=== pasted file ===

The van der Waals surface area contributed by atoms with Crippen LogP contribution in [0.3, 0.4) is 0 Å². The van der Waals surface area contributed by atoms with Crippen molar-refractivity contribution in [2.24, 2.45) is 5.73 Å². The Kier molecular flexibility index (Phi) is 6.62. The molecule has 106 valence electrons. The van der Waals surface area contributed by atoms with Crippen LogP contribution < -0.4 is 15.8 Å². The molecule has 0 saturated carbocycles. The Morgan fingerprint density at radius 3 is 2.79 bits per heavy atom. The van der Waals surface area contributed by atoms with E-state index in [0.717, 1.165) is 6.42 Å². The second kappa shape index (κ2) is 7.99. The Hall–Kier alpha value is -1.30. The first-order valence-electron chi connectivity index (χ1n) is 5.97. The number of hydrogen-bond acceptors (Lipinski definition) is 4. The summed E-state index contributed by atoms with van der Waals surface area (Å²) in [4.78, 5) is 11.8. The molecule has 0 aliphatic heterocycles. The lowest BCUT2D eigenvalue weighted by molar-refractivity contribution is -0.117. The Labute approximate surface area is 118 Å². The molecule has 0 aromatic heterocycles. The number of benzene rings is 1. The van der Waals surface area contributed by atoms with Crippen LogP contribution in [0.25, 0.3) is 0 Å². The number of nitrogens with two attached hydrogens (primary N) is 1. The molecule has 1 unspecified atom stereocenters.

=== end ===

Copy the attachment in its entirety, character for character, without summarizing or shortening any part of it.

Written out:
The van der Waals surface area contributed by atoms with Crippen LogP contribution in [0.3, 0.4) is 0 Å². The van der Waals surface area contributed by atoms with Crippen molar-refractivity contribution in [2.24, 2.45) is 5.73 Å². The Kier molecular flexibility index (Phi) is 6.62. The molecule has 106 valence electrons. The van der Waals surface area contributed by atoms with Crippen LogP contribution < -0.4 is 15.8 Å². The molecule has 0 saturated carbocycles. The Morgan fingerprint density at radius 3 is 2.79 bits per heavy atom. The van der Waals surface area contributed by atoms with E-state index in [0.717, 1.165) is 6.42 Å². The second kappa shape index (κ2) is 7.99. The Hall–Kier alpha value is -1.30. The first-order valence-electron chi connectivity index (χ1n) is 5.97. The number of hydrogen-bond acceptors (Lipinski definition) is 4. The summed E-state index contributed by atoms with van der Waals surface area (Å²) in [4.78, 5) is 11.8. The molecule has 0 aliphatic heterocycles. The lowest BCUT2D eigenvalue weighted by molar-refractivity contribution is -0.117. The Labute approximate surface area is 118 Å². The molecule has 0 aromatic heterocycles. The number of benzene rings is 1. The van der Waals surface area contributed by atoms with Crippen LogP contribution in [0.25, 0.3) is 0 Å². The number of nitrogens with two attached hydrogens (primary N) is 1. The molecule has 1 unspecified atom stereocenters.